Edo period (1603 - 1868)
In the Edo period, through economic development and the hard work of merchants, new culture kept developing. Over time, “Kosode”, an undergarment, became the standard dress of the people. Rich merchants made elaborate “Kosode” that used bright colors and gold thread. It is said “Kosode” was perfected in this period, it's shape being almost the same as the modern Kimono. “Furisode”, or long-sleeved Kimonos, became popular among women and from this style, a long-sleeved bridal costume was created. Today it is the highly formal dress of young women, often worn to coming-of-age ceremonies and weddings etc.

Meiji / Taisho / Showa period (1868 - 1989)
In the Meiji period (1868 - 1912), Western-style clothing took root among people who often had the opportunity to meet people from Western countries. However, the Kimono was still the standard form of dress in everyday life. In the Great Kanto Earthquake of Taisho 12 (1923), many women wearing movement-restricting Kimonos were injured. After this, Western-style clothing also spread to women.

These days, wearing a “Yukata”, an informal cotton kimono, is easier than wearing a formal Kimono. Its original form was the Yukatabira, a single-layer absorbent bathrobe which had been around since the Heian period. In the Azuchi-Momoyama period it was widely used as nightwear, or as a way to absorb moisture after bathing in summer.

By the Edo period, it was a favorite style of dress for the common people. Yukatabira is called Yukata for short. These days you will often see Yukata worn to summer events in various colors, patterns and materials. If people from the time when Yukata was worn as nightwear or as a post-bathing outfit could see this, wouldn't they be surprised!

It's not common to see people wearing Kimonos on a daily basis, but there are many opportunities to wear them for ceremonial occasions. Especially at weddings, wearing a Kimono will increase the formality of the occasion and make people happy! At tourist spots there are often shops that offer rental Kimonos so you can walk around town wearing one!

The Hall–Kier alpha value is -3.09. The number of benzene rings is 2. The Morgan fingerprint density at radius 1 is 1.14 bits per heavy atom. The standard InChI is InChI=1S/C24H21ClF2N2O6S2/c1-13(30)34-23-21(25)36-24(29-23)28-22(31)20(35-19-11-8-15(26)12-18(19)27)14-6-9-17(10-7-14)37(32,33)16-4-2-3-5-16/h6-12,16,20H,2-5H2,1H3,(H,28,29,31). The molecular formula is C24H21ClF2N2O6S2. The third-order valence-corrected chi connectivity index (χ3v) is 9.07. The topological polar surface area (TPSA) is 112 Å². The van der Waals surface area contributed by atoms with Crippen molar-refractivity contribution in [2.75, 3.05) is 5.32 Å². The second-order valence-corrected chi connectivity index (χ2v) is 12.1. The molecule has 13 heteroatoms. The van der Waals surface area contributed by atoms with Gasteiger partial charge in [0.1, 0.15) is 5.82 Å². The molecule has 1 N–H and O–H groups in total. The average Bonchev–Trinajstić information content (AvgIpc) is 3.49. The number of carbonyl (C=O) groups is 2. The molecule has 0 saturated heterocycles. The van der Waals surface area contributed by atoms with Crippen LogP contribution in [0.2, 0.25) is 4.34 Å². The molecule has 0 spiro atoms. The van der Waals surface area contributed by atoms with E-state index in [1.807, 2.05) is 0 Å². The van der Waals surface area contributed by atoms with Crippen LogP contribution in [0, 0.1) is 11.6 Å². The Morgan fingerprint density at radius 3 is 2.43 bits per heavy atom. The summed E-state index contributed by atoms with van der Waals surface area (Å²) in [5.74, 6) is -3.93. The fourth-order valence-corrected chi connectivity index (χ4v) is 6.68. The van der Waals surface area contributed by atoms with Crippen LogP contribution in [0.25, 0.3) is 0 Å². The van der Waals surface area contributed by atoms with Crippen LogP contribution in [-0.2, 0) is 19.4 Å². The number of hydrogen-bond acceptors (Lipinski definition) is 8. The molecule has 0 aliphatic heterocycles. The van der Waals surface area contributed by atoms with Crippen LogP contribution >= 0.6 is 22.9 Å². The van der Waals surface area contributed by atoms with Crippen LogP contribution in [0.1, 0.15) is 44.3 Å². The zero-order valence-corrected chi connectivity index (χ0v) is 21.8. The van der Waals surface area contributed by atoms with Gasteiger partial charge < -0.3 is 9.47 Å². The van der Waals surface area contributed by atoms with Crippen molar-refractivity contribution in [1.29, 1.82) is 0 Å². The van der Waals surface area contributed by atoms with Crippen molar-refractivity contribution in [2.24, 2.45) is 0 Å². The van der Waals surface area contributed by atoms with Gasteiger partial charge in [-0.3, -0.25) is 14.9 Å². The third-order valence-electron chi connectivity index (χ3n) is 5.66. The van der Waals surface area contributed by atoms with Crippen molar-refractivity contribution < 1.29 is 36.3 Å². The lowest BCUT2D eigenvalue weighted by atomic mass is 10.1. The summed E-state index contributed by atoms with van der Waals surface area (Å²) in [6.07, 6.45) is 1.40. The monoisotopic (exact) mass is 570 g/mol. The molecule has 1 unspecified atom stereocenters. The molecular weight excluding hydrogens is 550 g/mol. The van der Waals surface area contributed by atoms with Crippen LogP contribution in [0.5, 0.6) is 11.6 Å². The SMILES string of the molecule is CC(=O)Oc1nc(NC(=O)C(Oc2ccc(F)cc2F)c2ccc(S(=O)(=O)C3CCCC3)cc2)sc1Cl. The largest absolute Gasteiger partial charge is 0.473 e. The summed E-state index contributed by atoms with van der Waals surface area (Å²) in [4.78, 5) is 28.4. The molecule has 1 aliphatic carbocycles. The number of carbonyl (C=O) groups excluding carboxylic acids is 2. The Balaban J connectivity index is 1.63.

This can be experienced even by those who don't own a Kimono or don't know how to put one on. As mentioned above, Kimonos were originally casual, everyday wear. Now, the Kimono is often thought of as formal wear but actually some stores sell Kimonos that can be more easily combined with Western-style clothes or leather shoes and are made from high quality denim or stretch / water-resistant fabrics. Additionally, adding lace collars to antique Kimonos from before the beginning of the Showa period, or wearing pumps or boots with a Kimono in a non-traditional way is a popular way to dress up a little more stylish than usual. Outside of Japan, it's also being included in overseas fashion!

We are very happy to see the Kimono worn with style, from a non-Japanese perspective. There is even a Kimono shop designing Kimonos that represent 196 countries from around the world for the 2020 Tokyo Olympics. Find out what kind of Kimono your country has! When you visit Japan, how about taking a walk while wearing a Kimono? By wearing the traditional clothing of the country you are visiting, you are sure to experience something extraordinary.

It is my opinion and summary. Please acknowledge that there are various opinions.